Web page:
Some startling statistics make it clear that much more could be done to set the industry on a greener path. According to a study commissioned by Transport & Environment, new ships built in 2013 were on average 10% less fuel-efficient than vessels built in 1990. Meanwhile, research by the UCL Energy Institute and CE Delft suggests that the most efficient ships in the global fleet are 30-50% more efficient than the average vessel. Both of these studies suggest that the IMO could stand to be significantly more ambitious in its approach to industry emissions reduction.
Fuel-saving and sustainable technologies such as cleaner LNG propulsion and auxiliary wind power systems require investment to deploy on a sufficient scale, but as Carbon War Room president José María Figueres argued in a Lloyd's List editorial in May, more could be done to stress the business case of marine efficiency.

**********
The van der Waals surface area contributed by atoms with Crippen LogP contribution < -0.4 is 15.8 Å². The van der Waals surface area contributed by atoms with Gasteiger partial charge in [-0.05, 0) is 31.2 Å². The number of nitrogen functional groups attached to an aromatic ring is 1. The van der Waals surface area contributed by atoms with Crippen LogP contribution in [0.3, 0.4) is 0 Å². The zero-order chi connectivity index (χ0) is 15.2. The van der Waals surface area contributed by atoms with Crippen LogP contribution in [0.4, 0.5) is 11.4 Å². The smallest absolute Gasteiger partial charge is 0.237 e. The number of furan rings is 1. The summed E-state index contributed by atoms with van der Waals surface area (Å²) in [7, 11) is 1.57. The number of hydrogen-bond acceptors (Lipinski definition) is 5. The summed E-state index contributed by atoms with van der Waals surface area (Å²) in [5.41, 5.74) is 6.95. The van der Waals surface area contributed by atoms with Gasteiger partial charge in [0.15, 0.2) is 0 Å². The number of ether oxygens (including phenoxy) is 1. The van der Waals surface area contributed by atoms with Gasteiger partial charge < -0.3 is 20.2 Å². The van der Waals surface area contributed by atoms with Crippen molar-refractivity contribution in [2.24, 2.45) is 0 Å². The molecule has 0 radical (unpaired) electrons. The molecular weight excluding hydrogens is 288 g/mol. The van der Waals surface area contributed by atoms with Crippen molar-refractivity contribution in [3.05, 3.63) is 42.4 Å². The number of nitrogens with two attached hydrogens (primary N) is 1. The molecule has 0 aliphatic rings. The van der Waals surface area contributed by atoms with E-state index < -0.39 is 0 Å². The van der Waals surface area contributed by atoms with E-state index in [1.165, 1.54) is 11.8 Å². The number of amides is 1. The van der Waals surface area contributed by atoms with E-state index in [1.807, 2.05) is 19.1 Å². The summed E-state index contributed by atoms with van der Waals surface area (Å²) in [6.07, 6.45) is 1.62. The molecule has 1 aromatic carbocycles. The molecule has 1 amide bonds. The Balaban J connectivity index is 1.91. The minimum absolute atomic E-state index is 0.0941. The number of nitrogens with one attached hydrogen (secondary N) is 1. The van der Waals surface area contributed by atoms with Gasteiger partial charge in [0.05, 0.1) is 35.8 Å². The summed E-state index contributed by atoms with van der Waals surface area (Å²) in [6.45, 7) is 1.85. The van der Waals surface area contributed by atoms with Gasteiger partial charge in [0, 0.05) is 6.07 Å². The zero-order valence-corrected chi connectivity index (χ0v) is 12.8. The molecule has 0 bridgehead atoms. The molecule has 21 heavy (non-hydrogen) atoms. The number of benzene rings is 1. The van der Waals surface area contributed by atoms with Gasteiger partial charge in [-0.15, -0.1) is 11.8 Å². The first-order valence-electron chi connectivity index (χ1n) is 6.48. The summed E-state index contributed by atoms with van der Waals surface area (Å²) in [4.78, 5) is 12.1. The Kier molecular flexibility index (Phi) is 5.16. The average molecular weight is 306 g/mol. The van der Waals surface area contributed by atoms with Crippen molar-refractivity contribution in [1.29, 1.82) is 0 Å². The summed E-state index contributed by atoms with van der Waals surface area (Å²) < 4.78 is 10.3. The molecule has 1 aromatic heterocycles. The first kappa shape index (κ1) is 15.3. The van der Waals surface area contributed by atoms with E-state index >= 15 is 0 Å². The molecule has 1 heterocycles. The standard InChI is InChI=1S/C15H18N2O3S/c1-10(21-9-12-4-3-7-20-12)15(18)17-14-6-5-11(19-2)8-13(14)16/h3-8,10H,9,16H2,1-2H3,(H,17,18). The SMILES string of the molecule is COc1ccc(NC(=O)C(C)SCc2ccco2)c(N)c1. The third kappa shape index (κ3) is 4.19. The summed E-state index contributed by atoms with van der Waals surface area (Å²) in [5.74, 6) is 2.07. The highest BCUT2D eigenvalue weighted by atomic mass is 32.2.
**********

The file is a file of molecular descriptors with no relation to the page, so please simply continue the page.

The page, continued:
"Efficiency makes good business sense, not just for owners, but for the entire shipping value chain," he wrote. "More efficient ships hold a premium for charter rates, maintain asset value for banks, demonstrate an extended lifespan and create jobs in new technologies and innovations."
Clearly the shipping industry will have to strike a delicate balance between catering to the insatiable demands of international trade while attempting to minimise its environmental impact. But given the road the industry is now on, with emissions set to soar in the coming decades, perhaps the time for the softly-softly approach has come to an end. An industry-encompassing emissions reduction target would go a long way towards bringing together the policy, regulation and technology necessary to build the greenest fleet possible. Otherwise the industry risks putting countries like the Marshall Islands at risk while putting off the tough, important decisions until tomorrow.